Alaz Does Not Approve: When Hashtags Attack
Social media disasters are becoming a regular occurrence these days. Like a car crash on the highway, we can’t help rubbernecking (and in my case, howling at the sirens), before moving on with our lives.
Many brands are quickly learning that while Twitter is a great tool to disseminate breaking news, discuss live events or gain access to your favorite celebrity (or celebrity’s dog) it is also one of the most effective tools through which to receive public feedback. Unfortunately, when an attempt to generate positive buzz goes awry, a custom hashtag can turn into a “bashtag” on a dime.
Here’s my roundup on the most memorable fiascos that have ensued when hashtags attack:
1) #JennyAsks for a Dose of Reality
By now everyone is familiar with Jenny McCarthy, the barking mad C-list celebrity and anti-vaccination mouthpiece. She claimed for years that routine vaccinations caused her son’s autism (they didn’t) and that vaccines are full of toxins, all the while injecting her face with botulinum (a.k.a. botox), one of the most deadly toxins on the planet. Silly human.
Earlier this year, Jenny asked her fans a relatively safe question, “What is the most important personality trait you look for in a mate? Reply using #JennyAsks.” Unfortunately what she got was a dose of reality:
Literally thousands of Twitter users took the opportunity to criticize Jenny for her anti-vaccine views. Ultimately Jenny learned that her attempt to engage could not overshadow her drastic views and the Internet does not let uninformed propagandists go unpunished.
Oh and in case anyone asks, my vaccinations are all up to date.
2) #MyNYPD Twitter Brutality
The real-time nature of Twitter has made it an invaluable resource for public officials: the Boston police made use of it in the aftermath of the Marathon bombings to make official announcements; the Aurora, Co., police released breaking news through Twitter following the mass shooting in a movie theater; and now virtually every police department has an official Twitter feed for important announcements.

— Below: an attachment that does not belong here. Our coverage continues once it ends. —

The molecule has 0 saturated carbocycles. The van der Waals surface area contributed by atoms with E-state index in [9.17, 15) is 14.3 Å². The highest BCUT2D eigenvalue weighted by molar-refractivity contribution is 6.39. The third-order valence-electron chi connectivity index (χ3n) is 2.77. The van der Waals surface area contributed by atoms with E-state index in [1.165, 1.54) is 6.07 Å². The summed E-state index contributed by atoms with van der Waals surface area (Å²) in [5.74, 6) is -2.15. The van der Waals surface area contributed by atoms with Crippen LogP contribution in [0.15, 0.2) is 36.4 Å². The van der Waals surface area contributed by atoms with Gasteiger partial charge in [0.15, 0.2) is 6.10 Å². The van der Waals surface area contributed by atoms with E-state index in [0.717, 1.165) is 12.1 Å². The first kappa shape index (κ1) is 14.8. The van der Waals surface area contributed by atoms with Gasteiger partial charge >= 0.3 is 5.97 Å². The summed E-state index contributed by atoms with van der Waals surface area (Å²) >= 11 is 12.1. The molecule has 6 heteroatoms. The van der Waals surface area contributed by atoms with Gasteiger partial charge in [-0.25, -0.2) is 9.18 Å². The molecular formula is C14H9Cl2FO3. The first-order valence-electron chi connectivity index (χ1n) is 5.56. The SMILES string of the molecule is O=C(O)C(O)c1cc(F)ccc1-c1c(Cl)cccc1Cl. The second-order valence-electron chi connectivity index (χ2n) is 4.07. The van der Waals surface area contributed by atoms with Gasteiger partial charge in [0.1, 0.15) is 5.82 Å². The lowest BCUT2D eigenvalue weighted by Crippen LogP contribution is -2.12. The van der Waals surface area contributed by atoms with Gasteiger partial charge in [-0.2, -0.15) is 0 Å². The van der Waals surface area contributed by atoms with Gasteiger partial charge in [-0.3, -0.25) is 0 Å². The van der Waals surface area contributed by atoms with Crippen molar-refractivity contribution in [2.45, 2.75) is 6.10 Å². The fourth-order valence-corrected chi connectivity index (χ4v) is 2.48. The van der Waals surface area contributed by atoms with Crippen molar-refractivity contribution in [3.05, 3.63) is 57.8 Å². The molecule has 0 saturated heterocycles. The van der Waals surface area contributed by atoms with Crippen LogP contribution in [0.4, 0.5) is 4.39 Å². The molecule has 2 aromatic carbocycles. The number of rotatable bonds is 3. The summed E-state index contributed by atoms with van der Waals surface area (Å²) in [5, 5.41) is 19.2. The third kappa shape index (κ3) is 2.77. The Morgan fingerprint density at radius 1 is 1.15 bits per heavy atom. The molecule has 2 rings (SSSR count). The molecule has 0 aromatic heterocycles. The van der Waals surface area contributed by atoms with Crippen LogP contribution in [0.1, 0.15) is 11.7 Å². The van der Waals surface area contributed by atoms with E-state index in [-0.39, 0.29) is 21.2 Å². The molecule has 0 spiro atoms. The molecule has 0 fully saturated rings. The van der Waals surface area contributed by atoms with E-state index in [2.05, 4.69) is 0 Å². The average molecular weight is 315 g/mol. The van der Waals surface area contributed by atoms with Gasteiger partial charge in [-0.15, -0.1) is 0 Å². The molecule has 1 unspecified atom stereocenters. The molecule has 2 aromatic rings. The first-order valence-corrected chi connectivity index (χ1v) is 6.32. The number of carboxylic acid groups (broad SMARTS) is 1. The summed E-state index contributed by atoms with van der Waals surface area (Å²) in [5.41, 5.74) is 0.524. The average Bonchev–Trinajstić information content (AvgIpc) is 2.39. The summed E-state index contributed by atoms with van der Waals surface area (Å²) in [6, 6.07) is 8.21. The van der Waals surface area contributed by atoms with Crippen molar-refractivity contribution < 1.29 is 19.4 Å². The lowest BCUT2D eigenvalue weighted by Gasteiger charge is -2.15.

The NYPD found out that hashtags can attack when NYPD Commissioner Bill Bratton decided that the best way to publicize positive cop stories was to ask followers to tweet #MyNYPD with their photos with New York’s finest.
What they didn’t predict was the flood of negative photos that were posted showing New York police brutality, including NYPD’s mishandling of the Occupy Wall Street protesters. More than 70,000 people posted comments on Twitter, making it the top-trending hashtag by that night.
The lesson learned here? Any photos from your past are fair game when it comes to social media sharing; so don’t ask for something you might not want to dredge up. In my opinion, the NYPD had it all wrong from the start. We all know New York’s finest actually walk on four legs. WOOF.
3) #AskJPM & Thou Shalt Receive Harsh Criticism
JP Morgan, the biggest U.S. bank, has faced criminal probes, including one into possible bribery in Asia and another examining its relationship with Ponzi scheme operator Bernard Madoff. The company was asked to pay back more than $300 million for illegal credit card practices. Unfortunately, it’s hard to teach an old dog new tricks and JP Morgan learned the hard way that its public image still needs work.
JP Morgan’s #AskJPM PR disaster was supposed to be a chance for Twitter followers to engage with seasoned investment banker, Jimmy Lee. It didn’t take long for users to begin tweeting criticisms at the bank about the recent court rulings, home foreclosures and the bailout.
As JP Morgan quickly discovered, once users grab a hold of your hashtag they are like a dog with a bone. You can’t get it back. Even after the campaign was canceled, the insulting tweets kept rolling in.
In fact, the #AskJPM bashing continues to this day, with tweets getting more and more ridiculous.
Calling Off the Dogs
As a German Shepherd, my intelligence is higher than the average canine, but seems to me that even a French Bulldog could have been predicted this backlash, since the people / organizations are affiliated with controversial topics. When they chose to invite the public into an open dialogue about a topic that is self-promotional or just irrelevant, they asked for trouble. At best, the celebrities, brands and organizations that have been “bashtagged” can take these incidents as a learning opportunity and address the issues that these campaigns brought to light.
A rule of thumb (or paw) before launching a hashtag campaign that solicits feedback is to consider the topic, your brand’s current reputation and what could potentially come out of the conversation. If you’re in the middle of a crisis, a hashtag campaign probably isn’t the best idea — unless you’re using it to specifically address the crisis. As these examples show, the world of “bashtagging” is dog eat dog, and it can potentially do more harm than good.
What’s your favorite example of a hashtag gone wrong?